Microsoft recovers underwater data centre in Scotland after two years

15 September 2020 | Abigail Opiah


Microsoft (NASDAQ: MSFT) retrieved the data centre that it sank off the coast of Orkney, Scotland in an experiment two years ago.

The company revealed that the retrieval launched the final phase of a years-long effort that proved the concept of underwater data centres is feasible, as well as logistically, environmentally and economically practical.

Microsoft’s Project Natick team deployed the Northern Isles data centre 117 feet deep to the seafloor in spring 2018.

For the next two years, Microsoft’s team members tested and monitored the performance and reliability of the data centre’s servers.

“We are populating the globe with edge devices, large and small,” said William Chappell, vice president of mission systems for Azure.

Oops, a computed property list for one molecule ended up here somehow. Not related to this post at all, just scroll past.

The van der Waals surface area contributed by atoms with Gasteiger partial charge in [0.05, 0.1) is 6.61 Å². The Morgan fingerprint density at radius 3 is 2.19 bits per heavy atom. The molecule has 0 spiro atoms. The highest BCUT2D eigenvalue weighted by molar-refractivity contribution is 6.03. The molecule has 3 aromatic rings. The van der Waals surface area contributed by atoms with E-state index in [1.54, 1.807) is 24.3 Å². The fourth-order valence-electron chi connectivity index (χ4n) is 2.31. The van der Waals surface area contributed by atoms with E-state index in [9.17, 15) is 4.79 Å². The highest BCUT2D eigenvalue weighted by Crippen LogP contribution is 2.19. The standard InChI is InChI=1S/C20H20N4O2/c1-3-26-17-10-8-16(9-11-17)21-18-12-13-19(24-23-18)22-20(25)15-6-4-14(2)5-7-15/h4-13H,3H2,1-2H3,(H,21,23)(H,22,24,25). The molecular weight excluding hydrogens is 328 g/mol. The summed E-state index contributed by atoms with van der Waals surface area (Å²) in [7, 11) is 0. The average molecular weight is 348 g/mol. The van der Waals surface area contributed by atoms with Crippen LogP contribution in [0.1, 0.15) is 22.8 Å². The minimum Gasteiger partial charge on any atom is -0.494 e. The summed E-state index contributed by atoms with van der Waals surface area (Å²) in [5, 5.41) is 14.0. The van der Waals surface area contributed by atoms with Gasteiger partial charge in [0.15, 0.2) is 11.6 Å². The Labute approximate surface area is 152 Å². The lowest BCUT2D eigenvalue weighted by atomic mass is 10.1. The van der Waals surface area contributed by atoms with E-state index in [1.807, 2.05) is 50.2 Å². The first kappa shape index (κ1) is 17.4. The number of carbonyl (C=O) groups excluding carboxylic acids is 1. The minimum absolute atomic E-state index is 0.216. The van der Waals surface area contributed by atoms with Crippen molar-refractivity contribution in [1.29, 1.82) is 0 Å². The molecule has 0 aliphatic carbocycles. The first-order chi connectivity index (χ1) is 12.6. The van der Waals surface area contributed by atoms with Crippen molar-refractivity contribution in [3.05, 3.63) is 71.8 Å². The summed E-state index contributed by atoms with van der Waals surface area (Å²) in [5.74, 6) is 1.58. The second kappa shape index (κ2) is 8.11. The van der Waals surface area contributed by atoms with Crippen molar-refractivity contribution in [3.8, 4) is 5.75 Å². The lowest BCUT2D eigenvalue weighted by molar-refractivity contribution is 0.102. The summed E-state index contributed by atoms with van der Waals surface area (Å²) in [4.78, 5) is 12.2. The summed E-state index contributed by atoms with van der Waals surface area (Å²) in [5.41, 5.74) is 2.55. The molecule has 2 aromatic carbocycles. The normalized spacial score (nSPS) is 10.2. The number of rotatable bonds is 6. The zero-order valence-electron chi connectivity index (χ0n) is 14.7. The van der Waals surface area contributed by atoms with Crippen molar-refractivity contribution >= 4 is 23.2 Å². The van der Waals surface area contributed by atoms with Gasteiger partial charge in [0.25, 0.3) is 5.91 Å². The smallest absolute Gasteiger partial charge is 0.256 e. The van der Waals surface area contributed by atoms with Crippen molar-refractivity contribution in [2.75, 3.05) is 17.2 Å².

“To learn how to make data centres reliable enough not to need human touch is a dream of ours.”

The concept of the underwater data centre was considered a potential way to provide quick cloud services to coastal populations and save energy.

Microsoft added that with more than half the world’s population lives within 120 miles of the coast, putting data centres underwater near coastal cities, the data would have a short distance to travel, leading to faster web surfing, video streaming and game playing.

Two years underwater provided time for a thin coat of algae and barnacles to form, and for sea anemones to grow to cantaloupe size in the sheltered nooks of its ballast-filled base.

Orkney was chosen for the trial by Microsoft, because it was a centre for renewable energy research in a place where the climate was temperate, and the idea was that the cost of cooling computers would be lower if they were underwater.

“We have been able to run really well on what most land-based data centres consider an unreliable grid,” said Spencer Fowers, a principal member of technical staff for Microsoft’s Special Projects research group.

“We are hopeful that we can look at our findings and say maybe we don’t need to have quite as much infrastructure focused on power and reliability.”